Rhinos are being killed in unprecedented numbers because the street value for rhino horn is worth more than gold, reports David Randall and Jonathan Owen of The Independent. The main market is in China, where it is used for medicine and jewelry. In Vietnam, widespread rumours that rhino horn can cure cancer as well as its luxury status have caused demand to spike, leading to the Javan rhino becoming extinct in the country in November.
The hefty sum paid for rhino horn — about $65,000 a kilo — has attracted international organised crime groups that are usually involved in the trafficking of drugs, arms and humans.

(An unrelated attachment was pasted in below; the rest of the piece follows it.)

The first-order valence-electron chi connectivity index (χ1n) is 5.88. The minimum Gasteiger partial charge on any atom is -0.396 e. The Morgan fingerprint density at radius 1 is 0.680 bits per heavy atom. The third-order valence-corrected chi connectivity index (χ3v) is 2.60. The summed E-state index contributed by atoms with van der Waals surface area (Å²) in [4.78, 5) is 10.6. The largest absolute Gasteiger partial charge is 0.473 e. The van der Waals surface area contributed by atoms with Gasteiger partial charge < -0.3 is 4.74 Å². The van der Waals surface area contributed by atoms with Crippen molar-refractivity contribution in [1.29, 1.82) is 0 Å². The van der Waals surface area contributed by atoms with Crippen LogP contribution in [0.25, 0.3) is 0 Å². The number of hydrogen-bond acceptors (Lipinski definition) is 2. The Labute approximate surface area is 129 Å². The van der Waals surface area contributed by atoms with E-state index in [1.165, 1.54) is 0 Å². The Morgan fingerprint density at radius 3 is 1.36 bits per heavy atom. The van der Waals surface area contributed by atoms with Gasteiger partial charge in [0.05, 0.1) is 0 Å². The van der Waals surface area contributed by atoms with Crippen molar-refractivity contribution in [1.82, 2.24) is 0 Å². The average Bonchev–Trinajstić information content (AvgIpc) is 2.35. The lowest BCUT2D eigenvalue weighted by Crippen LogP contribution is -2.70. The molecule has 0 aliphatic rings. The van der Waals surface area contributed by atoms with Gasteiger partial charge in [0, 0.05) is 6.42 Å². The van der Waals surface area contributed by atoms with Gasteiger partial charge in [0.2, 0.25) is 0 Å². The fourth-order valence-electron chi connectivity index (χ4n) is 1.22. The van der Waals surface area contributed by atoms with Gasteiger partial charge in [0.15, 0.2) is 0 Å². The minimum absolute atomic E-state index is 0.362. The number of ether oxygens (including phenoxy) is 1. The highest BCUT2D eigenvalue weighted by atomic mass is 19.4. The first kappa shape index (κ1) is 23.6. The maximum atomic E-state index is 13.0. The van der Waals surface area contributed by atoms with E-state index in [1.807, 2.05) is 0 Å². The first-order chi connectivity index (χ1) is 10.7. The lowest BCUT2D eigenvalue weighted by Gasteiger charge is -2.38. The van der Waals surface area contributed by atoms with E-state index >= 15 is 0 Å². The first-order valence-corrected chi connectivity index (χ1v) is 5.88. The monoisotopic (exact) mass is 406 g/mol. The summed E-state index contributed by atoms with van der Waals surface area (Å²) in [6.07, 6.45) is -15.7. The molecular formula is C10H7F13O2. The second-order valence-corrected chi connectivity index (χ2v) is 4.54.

There are currently around 25,000 rhinos in Africa (low in relation to historical numbers) and they face extinction if poaching continues at current rates. The Independent writes that it would be the first major extinction of an animal in the wild since the worldwide conservation movement began.
Wildlife specialists expect the surge in poaching to continue as long as demand remains strong in the Far East.
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